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Developing tools to study carbohydrate processing enzymes in AmpC β-lactamase antibiotic resistance and OGA-based neurodegenerative research

Date created: 
Gram-negative bacteria
β-lactam antibiotics resistance
Disaccharide substrate
Membrane permease
Transporter enzyme ampG
Live-cell assay
Caged fluorescence
Coupled assay
High-throughput scale

Carbohydrates are one of the four main classes of biological macromolecules in nature, alongside lipids, proteins, and nucleic acids. They serve in a wide range of cellular functions fundamental to the existence of biological organisms. These functions include but are not limited to cellular metabolism, energy production and storage, structural support, signaling, and recognition. The ubiquitous presence of carbohydrates in organisms has led to the study of their role in various maladies, such as neurodegenerative and infectious diseases. Deciphering the role of carbohydrates in these diseases allows for the possibility of developing treatments for associated diseases. In this manner, it is necessary to develop tools to exploit and test our understanding of these mechanisms. Existing methodologies may need to be adapted for application to larger scale experimental designs, such as those used in chronic dosing studies using preclinical animal models or high-throughput automated screening assays. This thesis describes improvements to previously published methods in the synthesis of one such chemical tool, Thiamet-G, a small molecule inhibitor used to study the carbohydrate processing enzyme O-GlcNAcase, which has been linked to neurodegenerative diseases including Alzheimer’s and Parkinson’s Disease. This thesis also seeks to apply the concepts developed during creation of a live cell assay towards creation of a new experimental approach suitable for large scale high through-put screening of compound libraries. Such an application would allow for the efficient pursuit of inhibitors of the bacterial protein AmpG - a transporter that is essential for inducible AmpC β-lactamase-driven antibiotic resistance.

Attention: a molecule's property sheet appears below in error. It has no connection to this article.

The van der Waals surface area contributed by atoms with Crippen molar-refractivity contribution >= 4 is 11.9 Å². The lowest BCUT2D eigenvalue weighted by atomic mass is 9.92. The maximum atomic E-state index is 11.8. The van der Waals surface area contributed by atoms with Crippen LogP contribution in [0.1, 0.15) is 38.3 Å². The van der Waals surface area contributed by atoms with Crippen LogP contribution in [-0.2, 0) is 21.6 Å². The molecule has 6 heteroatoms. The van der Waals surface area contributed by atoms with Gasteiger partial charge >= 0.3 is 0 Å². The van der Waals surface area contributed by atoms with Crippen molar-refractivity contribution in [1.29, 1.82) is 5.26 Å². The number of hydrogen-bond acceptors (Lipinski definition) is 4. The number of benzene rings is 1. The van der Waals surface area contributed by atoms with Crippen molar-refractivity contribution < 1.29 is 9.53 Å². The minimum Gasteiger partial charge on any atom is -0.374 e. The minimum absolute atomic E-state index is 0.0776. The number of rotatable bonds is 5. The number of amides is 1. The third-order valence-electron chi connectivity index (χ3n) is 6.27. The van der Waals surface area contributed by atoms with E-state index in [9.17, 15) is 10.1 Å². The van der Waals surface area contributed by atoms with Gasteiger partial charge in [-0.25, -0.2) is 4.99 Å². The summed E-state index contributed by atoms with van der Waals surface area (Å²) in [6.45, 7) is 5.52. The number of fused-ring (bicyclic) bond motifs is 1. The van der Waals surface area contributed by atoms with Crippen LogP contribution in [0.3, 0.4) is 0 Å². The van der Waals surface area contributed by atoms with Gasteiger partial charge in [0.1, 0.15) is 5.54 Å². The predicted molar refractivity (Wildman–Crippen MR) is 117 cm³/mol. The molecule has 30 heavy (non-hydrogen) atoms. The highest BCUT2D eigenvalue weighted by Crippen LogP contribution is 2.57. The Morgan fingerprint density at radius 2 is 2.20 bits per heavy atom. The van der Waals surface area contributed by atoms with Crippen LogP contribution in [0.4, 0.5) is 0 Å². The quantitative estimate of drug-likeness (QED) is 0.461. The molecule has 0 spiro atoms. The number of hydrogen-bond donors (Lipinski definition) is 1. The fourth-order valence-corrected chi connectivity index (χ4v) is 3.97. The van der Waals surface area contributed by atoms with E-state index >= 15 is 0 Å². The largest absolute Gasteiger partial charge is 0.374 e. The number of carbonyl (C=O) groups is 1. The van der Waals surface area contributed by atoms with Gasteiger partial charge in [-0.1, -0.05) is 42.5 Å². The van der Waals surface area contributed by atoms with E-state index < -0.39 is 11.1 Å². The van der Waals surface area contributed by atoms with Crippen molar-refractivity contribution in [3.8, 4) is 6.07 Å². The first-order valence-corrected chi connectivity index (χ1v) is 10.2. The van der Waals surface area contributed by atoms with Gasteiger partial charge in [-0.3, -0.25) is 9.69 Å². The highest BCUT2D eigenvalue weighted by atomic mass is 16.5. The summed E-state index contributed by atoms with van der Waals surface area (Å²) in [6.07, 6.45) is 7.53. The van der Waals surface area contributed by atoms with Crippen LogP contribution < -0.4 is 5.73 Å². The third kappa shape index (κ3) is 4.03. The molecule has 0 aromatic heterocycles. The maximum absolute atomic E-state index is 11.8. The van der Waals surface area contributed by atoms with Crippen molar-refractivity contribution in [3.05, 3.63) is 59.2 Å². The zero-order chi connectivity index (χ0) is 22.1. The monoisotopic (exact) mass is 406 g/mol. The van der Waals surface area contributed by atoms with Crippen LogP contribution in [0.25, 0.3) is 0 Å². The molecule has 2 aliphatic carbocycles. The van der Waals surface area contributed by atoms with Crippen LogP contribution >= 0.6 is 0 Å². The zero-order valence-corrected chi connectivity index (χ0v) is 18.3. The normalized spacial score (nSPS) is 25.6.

Document type: 
This thesis may be printed or downloaded for non-commercial research and scholarly purposes. Copyright remains with the author.
David Vocadlo
Science: Department of Chemistry
Thesis type: 
(Thesis) M.Sc.